Hey folks, it’s Tyler again. It’s been another long and busy week, with a flurry of both internal and external initiatives launching, starting, or just wrapping up! Let’s see what’s new 👀
Something we quickly noticed upon our rollout of English to English support last week is English contains a lot of conjugations. Seriously – we had no idea. So far in this blog post, we’ve already conjugated fifteen words. For someone learning English, having the only definition of “accelerated” be “past tense of accelerate”, well… that’s not entirely helpful.
As a result, this week we launched official support for “base forms” in our dictionary browser, so you can study both the conjugated form of a word as well as its original base form!
It’s important to note you may not always see base forms where you would expect. Take, for instance, the word “exhausted”. “Exhausted”, as an adjective, contains no base form. You use this word to describe someone who is fatigued or tired. “Exhausted”, as a verb, however, does have a base form – “exhaust”. In the sentence “he exhausted all his options”, “exhausted” is the past tense of the verb “exhaust” (meaning to “use up”, or “consume”).
Depending on the sentence and the part of speech of the word you’re learning, you may or may not see a base form. Just as a heads-up 😉
I really wish we had more to put under our launches for the week, but hey, every week is like a piñata – you never know what’s inside! 🎉
That said, we have a ton of exciting stuff on deck for the next couple weeks (so exciting that I can’t help but share some of it with you).
We’ll just say it: the current method of importing articles and documents from around the web is less than ideal.
Right now you plug in a URL, our server (sort of) works its magic, and then (if you’re lucky) we’ll successfully process your article after several seconds of waiting. Not to get into the nitty gritty, but effectively we need to spin up our own browser to get the content off the page you gave us. Hopefully, we end up seeing the same page as you do – all the content loads, there aren’t any paywalls, our network speed matches yours, etc. Truth be told, we’re tired of playing the guessing game.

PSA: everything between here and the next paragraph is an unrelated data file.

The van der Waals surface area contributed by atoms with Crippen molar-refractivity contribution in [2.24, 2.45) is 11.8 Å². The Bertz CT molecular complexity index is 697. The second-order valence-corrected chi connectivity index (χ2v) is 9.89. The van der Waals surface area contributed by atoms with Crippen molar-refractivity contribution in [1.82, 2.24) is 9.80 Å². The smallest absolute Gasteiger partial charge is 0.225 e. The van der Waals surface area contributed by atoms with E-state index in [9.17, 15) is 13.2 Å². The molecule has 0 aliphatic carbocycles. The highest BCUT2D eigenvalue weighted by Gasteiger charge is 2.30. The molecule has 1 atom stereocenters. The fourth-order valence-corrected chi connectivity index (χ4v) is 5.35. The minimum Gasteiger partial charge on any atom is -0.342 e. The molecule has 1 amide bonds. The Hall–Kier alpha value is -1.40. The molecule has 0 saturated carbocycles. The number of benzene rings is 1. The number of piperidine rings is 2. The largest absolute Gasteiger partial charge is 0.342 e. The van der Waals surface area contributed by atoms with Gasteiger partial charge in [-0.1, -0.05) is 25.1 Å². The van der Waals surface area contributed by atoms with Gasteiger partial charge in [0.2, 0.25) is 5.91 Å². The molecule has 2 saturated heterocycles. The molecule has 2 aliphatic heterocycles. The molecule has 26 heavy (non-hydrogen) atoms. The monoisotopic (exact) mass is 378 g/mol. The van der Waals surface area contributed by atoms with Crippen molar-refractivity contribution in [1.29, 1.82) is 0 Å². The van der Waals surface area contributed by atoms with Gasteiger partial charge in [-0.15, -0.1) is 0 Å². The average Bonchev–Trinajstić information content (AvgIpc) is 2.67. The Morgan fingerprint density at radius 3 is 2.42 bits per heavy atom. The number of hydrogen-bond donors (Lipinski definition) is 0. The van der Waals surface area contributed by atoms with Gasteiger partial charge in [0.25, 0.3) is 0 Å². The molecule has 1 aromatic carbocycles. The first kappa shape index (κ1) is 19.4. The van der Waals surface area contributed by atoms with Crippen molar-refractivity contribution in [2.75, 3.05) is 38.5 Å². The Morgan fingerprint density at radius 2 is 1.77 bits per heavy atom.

In response, we are building a browser extension. If you’ve ever used LingQ’s importer tool, this approach might sound familiar. Once a feature request on our Canny, we’ve since decided that this feature is more of a must have than a bell or whistle. Using our browser extension, you’ll be able to snapshot the exact page you’re viewing on the web and import it into Linguistic, where you’ll have extensive access to its sentences, vocabulary and difficulty level. Best of all, this should all happen in a fraction of the time it takes current articles to upload.
Eventually we may take an approach similar to VocabTracker and provide on-page support for learning vocabulary and saving flashcards, but for now we feel bringing the main content of what you’re reading over to Linguistic will provide the cleanest and fullest experience.
So keep your eyes open for an announcement in the near-future – we’re stoked to have you try it out!
In an effort to not just provide you with foreign news you can read but to provide you with the stuff you want to read, we’ll soon be introducing basic tagging to our URL and text upload features.
Once you open the app for the first time, you’ll be prompted to select topics that interest you so we can start you off on the right foot. You’ll also be able to search and filter articles from the sidebar by topic, as well as specify the topics and tags of the documents you upload.
You’ll also soon be able to change the visibility and discoverability of the text you upload. Right now, text documents are private by default and URL uploads are public, but in the coming weeks we’ll be giving you more control over all that.
Lastly, soon we plan to provide a top-level overview of the vocabulary in a single document to provide you with a sense of the all of the unique words it contains. You’ll have the ability to comb through the words at a glance and save any that seem unfamiliar to you, without having to learn the document sentence-by-sentence.
Furthermore, we’ll also be introducing word tagging based on official language proficiency exams – CEFR for English, HSK for Chinese, and JLPT for Japanese. This way, you’ll know which vocabulary will help you prepare for which test 🧠
On top of the launches and in-flight feature work of this week, we also spent some time (as we do every week) squashing and investigating bugs. We’ve updated our error tracking to better associate incoming errors with our weekly rollouts, as well as increased our performance monitoring across the stack to identify buggy or lagging code.
We’re currently investigating issues around document uploading, lag when learning English, and an unresponsive UI when you “quick save” words from the word list for a specific sentence.
We’re also on the hunt for a superb backend engineer to join us as our first technical hire! If you’re interested, you can read more here.
Well – that’s all for this week. See you next Friday!